Daily Archives for: November 4th, 2021

Discovering Hazel Hall, “The Emily Dickinson of Oregon”

Hazel Hall (1886 –1924) was an American poet much beloved in her adopted state of Oregon. She was often referred to, for various reasons, as “The Emily Dickinson of Oregon.” Though she has been widely anthologized on both sides of the Atlantic, she’s no longer well known, yet deserves another look.

By 1910, the city of Portland, Oregon was a lively city of commerce and community. An active population of well over 207,000 established it as the largest city in the Pacific Northwest.

From the port side along the Ocean-accessible Columbia River to the West Bank of the roaring Willamette, people spent their days working in factories, window-shopping, strolling hand-in-hand, riding trolleys, and bustling about in all the ways that folks in large cities have always done. Read More→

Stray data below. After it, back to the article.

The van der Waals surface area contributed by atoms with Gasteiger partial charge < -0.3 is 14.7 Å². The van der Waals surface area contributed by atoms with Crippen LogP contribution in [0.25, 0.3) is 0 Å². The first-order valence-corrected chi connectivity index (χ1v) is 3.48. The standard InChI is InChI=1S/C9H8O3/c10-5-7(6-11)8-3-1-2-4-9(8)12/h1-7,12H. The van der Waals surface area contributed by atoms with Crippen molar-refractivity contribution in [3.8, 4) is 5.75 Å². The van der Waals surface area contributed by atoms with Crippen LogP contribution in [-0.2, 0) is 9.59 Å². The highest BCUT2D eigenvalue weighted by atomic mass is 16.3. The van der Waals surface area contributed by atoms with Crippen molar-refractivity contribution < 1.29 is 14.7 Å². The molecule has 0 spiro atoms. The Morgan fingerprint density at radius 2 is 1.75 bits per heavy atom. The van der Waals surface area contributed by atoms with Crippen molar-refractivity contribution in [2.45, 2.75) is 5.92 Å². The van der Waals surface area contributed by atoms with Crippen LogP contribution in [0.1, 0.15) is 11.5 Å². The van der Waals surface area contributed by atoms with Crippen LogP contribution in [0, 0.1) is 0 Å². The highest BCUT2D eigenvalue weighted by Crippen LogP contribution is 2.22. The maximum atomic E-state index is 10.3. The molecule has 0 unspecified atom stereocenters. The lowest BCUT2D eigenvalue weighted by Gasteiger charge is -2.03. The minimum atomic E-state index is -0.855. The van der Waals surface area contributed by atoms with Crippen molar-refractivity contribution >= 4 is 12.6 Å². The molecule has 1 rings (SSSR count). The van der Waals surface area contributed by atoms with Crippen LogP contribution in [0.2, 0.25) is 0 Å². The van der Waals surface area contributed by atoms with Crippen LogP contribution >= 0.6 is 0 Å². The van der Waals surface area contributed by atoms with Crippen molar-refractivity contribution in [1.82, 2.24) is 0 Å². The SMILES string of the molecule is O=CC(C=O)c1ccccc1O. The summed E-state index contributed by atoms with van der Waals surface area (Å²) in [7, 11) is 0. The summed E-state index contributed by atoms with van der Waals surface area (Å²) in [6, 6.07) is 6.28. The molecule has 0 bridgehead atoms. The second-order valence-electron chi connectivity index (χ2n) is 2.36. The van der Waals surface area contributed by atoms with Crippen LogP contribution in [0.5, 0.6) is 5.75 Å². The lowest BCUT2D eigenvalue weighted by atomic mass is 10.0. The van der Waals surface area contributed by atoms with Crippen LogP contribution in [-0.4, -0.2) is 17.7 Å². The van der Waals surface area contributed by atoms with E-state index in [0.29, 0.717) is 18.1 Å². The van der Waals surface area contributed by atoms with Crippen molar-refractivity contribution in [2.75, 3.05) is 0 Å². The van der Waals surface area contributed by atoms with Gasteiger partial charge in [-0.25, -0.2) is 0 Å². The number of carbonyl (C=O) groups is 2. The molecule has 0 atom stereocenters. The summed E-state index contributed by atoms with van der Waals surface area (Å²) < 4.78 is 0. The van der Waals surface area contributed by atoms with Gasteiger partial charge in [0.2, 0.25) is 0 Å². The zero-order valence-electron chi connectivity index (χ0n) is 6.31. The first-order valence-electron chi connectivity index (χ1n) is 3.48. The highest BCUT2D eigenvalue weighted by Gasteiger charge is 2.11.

Categories: Poetry Comments: (2)

Sometimes You Have to Lie: The Life and Times of Louise Fitzhugh, Renegade Author of Harriet the Spy by Leslie Brody

It’s still so relevant—a writer with her mouth “open in horror all the time” at “the state of the world” and all the “social injustice, prejudice, and poverty” around her. That’s how Louise Fitzhugh describes feeling in the mid-1970s—toward the end of her life, in a letter to a friend—in Sometimes You Have to Lie: The Life and Times of Louise Fitzhugh, Renegade Author of Harriet the Spy (2020), a biography by Leslie Brody.

In the five years following its publication in 1964, Harriet the Spy sold about 2.5 million copies; that number nearly doubled by 2019. Decades have passed, but she remains relevant: readers continue to freshly fall for—and renew their acquaintance with—Harriet. Read More→


Categories: Book Reviews Comments: (0)